Changing MKL_NUM_THREADS at runtime

Changing MKL_NUM_THREADS at runtime

Hello,

I have an application that uses Windows threads on a high level for parallelization. MKL is called on each thread.

In certain critical sections of the program threads are executed serially (think mutex). In these critical sections MKL functions are also called.

If my machine has N processors, I create N Windows threads so that at a very high level I achieve the parallelization I want. At this point I would like to set MKL_NUM_THREADS to 1 as I have no more processor power left.

However, at the critical sections I would like to set MKL_NUM_THREADS to N.

My question: is there a way to continuosly change the value of this environment variable? I'm concerned about when a MKL function will actually check the value of the environment variable. If I use "putenv" this may not be good enough.

Thanks.

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For more complete information about compiler optimizations, see our Optimization Notice.

You can use the MKL function, mkl_set_num_threads() to set/modify the number of threads at run-time and this function has precedence overthe environment variable, MKL_NUM_THREADS.

You can refer to section 5 ("Manging Performance and Memory") of the MKL user guide located at, http://software.intel.com/en-us/articles/intel-math-kernel-library-documentation/ for more details and code examples.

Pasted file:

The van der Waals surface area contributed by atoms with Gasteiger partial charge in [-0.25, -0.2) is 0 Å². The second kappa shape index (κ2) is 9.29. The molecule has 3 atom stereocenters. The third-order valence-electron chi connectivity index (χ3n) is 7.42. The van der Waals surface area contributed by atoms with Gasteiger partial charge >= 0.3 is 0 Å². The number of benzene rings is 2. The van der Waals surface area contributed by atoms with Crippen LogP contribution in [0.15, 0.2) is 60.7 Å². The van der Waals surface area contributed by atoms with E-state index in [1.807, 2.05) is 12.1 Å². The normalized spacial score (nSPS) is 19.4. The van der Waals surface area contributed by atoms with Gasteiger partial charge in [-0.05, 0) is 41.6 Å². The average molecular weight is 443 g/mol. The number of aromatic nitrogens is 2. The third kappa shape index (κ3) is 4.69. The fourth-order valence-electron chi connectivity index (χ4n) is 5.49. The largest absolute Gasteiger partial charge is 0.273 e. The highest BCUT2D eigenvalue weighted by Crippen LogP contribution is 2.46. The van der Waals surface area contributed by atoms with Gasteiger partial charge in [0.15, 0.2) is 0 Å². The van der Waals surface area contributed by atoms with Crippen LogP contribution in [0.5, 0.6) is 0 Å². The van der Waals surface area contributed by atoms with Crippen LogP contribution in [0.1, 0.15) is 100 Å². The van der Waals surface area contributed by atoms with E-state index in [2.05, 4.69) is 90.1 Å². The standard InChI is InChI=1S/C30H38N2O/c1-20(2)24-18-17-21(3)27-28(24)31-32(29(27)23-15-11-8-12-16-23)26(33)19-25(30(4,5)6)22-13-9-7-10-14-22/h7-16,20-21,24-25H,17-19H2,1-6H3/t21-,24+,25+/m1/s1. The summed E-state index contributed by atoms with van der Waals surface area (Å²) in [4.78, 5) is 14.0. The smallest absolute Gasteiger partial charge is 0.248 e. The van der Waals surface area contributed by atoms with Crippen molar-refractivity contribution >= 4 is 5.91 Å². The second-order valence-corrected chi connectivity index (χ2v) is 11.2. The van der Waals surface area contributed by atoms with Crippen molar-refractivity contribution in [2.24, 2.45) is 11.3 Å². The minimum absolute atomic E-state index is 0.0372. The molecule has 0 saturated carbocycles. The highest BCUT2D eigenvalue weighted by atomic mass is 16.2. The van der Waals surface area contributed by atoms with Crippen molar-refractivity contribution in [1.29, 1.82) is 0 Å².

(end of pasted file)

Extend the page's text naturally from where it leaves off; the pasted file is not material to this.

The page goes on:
Quoting mullervki

However, at the critical sections I would like to set MKL_NUM_THREADS to N.

I'm confused by this statement. Perhaps you don't mean critical section in the sense it normally has in the context of threading.
As Vamsi said, you should be able to call mkl_set_num_threads to set the number for the next MKL function call.

You probably misunderstand the role of environmental variables. They provide a means of communication with the runtime of the compiler, or with the operating system. The runtime or the OS may be written to query the existence and value of an environmental variable, and decide to allocate threads, allocate more memory, abort a process, etc. The hardware itself knows NOTHING about environmental variables.

Secondly, an environmental variable is not a semaphore. Your program inherits the environment that existed when the process was started. Subsequent changes to the environment are not communicated to your program.

> If my machine has N processors, I create N Windows threads so that at a
very high level I achieve the parallelization I want. At this point I
would like to set MKL_NUM_THREADS to 1 as I have no more processor power
left.

If all possible threads have been allocated, how can you do anything but wait for at least one thread to finish? If you terminate threads before they finished, would your results not be junk?

Why don't you create N-1 (or N-M) threads, instead?

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